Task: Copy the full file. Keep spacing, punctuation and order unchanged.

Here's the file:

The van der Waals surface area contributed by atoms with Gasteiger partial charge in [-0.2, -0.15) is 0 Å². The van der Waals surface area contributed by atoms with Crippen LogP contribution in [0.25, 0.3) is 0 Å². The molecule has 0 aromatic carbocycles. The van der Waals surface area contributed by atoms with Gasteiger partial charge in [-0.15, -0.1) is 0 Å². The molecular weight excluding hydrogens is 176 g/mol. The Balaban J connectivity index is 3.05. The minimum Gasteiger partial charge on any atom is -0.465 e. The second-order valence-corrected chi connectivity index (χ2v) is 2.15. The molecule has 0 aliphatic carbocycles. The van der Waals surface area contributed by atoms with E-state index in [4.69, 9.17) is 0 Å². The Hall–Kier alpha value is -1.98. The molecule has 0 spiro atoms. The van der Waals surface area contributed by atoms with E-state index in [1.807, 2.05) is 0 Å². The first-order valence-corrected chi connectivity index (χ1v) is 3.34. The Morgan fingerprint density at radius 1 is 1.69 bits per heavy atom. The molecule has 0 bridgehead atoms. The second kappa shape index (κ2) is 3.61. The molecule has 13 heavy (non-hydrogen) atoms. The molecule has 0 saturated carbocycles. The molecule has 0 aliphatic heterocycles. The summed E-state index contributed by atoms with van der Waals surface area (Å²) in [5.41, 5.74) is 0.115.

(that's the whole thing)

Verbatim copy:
The van der Waals surface area contributed by atoms with Gasteiger partial charge in [-0.2, -0.15) is 0 Å². The van der Waals surface area contributed by atoms with Crippen LogP contribution in [0.25, 0.3) is 0 Å². The molecule has 0 aromatic carbocycles. The van der Waals surface area contributed by atoms with Gasteiger partial charge in [-0.15, -0.1) is 0 Å². The molecular weight excluding hydrogens is 176 g/mol. The Balaban J connectivity index is 3.05. The minimum Gasteiger partial charge on any atom is -0.465 e. The second-order valence-corrected chi connectivity index (χ2v) is 2.15. The molecule has 0 aliphatic carbocycles. The van der Waals surface area contributed by atoms with E-state index in [4.69, 9.17) is 0 Å². The Hall–Kier alpha value is -1.98. The molecule has 0 spiro atoms. The van der Waals surface area contributed by atoms with E-state index in [1.807, 2.05) is 0 Å². The first-order valence-corrected chi connectivity index (χ1v) is 3.34. The Morgan fingerprint density at radius 1 is 1.69 bits per heavy atom. The molecule has 0 bridgehead atoms. The second kappa shape index (κ2) is 3.61. The molecule has 13 heavy (non-hydrogen) atoms. The molecule has 0 saturated carbocycles. The molecule has 0 aliphatic heterocycles. The summed E-state index contributed by atoms with van der Waals surface area (Å²) in [5.41, 5.74) is 0.115.